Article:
• People suffering from the itchiness of eczema tend to have more anxiety and feel more stressed out. Finding an outlet for your stress and keeping your anxiety at a manageable level will help to benefit your outlook and the severity of your eczema. A naturopathic doctor has many tools to address high stress and anxiety.

What are natural topical remedies for Eczema?

  • Sea buckthorn oil, castor oil, olive oil, coconut oil, calendula oil, chickweed cream, and moisturizers containing beeswax can all help to moisturize the skin and maintain its barrier. It is also important to use a mild, pH-neutral soap free of any perfumes or fragrances to avoid any unwanted skin irritation.

What Supplements are good for Eczema?

  • Daily fish oil supplementation and use of the probiotic strains Lactobacillus acidophilus and Bifidobacterium bifidum are two supplements with good evidence for use in eczema. However, you should always consult your doctor before starting any new medication or supplement.

It is not uncommon for people with eczema to also experience anxiety, sleep and digestive issues, allergic rhinitis (seasonal allergies) and asthma.

A naturopathic doctor will take a thorough health history to determine any other health concerns that should be addressed along with your skin health and come up with a comprehensive treatment plan.

Disclaimer

This article is not intended to provide medical advice, diagnosis or treatment.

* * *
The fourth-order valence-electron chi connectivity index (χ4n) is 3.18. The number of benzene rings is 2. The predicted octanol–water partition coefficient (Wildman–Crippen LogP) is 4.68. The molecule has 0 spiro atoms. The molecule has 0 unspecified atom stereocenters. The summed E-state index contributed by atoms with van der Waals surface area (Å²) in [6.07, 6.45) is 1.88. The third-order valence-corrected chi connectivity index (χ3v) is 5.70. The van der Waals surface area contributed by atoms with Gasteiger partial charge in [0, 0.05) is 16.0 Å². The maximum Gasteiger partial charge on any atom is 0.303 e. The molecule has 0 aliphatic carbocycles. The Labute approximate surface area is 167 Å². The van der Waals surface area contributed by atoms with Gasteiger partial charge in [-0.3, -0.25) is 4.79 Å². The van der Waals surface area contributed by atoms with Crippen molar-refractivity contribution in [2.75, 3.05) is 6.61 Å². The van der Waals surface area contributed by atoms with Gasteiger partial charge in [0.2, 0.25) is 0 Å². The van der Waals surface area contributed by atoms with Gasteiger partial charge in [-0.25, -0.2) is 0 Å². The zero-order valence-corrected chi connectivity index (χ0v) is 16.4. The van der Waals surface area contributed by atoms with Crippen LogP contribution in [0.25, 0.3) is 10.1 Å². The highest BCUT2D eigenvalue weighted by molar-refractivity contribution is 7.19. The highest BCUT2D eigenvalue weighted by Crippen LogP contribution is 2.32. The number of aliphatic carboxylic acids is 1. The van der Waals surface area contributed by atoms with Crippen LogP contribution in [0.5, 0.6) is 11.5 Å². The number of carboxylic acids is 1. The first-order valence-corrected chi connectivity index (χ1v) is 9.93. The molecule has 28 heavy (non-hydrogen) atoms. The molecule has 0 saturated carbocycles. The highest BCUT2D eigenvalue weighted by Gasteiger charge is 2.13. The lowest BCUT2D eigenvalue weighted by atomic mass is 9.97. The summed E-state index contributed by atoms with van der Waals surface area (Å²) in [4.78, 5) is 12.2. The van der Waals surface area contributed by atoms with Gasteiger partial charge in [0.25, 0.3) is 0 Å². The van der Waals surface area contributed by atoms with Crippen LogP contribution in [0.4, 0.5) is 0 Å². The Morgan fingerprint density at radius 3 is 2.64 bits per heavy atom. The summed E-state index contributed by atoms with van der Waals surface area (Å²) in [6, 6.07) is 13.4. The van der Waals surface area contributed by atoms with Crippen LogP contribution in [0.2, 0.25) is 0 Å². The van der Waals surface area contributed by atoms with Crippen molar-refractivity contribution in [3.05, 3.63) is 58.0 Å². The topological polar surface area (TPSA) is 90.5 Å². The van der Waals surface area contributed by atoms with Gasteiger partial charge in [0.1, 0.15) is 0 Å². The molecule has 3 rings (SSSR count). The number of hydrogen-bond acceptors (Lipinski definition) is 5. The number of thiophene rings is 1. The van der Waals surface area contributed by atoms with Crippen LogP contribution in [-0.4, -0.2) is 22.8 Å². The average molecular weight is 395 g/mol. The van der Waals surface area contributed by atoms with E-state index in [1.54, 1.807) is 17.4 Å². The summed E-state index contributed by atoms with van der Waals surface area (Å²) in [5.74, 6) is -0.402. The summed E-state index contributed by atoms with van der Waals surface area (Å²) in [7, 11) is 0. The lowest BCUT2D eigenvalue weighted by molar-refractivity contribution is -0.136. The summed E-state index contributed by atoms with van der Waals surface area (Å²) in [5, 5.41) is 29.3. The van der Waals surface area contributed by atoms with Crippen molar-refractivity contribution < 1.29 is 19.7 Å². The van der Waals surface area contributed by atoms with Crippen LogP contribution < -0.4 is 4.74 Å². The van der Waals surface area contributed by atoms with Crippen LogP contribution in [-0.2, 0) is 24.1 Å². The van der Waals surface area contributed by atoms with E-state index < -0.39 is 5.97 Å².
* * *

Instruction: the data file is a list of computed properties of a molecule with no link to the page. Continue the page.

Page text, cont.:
Now I would like to hear from you. Do you have Eczema? What have you tried to help their symptoms? Let us know in the comments below.

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References:

Kido M., Tanaka J., Aoki N., et al: Helicobacter pylori promotes the production of thymic stromal lymphopoietin by gastric epithelial cells and induces dendritic cell-mediated inflammatory Th2 responses. Infect Immun 2010 Jan; 78: pp. 108-114

Elias P.M., and Schmuth M.: Abnormal skin barrier in the etiopathogenesis of atopic dermatitis. Curr Opin Allergy Clin Immunol 2009 Oct; 9: pp. 437-446

de Maat-Bleeker F., and Bruijnzeel-Koomen C.: Food allergy in adults with atopic dermatitis. Monogr Allergy 1996; 32: pp. 157-163

Agata H., Kondo N., Fukutomi O., et al: Effect of elimination on food-specific IgE antibodies and lymphocyte proliferative responses to food antigens in atopic dermatitis patients exhibiting sensitivity to food allergens. J Allergy Clin Immunol 1993; 91: pp. 668-679

Kremmyda L.S., Vlachava M., Noakes P.S., et al: Atopy risk in infants and children in relation to early exposure to fish, oily fish, or long-chain omega-3 fatty acids: a systematic review. Clin Rev Allergy Immunol 2011 Aug; 41: pp. 36-66

Barnes B.: Thyroid therapy in dermatology. Cutis 1971; 8: pp. 581-583

Maintz, L., et al. “Evidence for a reduced histamine degradation capacity in a subgroup of patients with atopic eczema.” The Journal of Allergy and Clinical Immunology. Vol. 117, No. 5 (2006): 1106–1112.

Worm, M., et al. “Exogenous histamine aggravates eczema in a subgroup of patients with atopic dermatitis.” Acta Dermato-Venereologica. Vol. 89, No. 1 (2009): 52–56.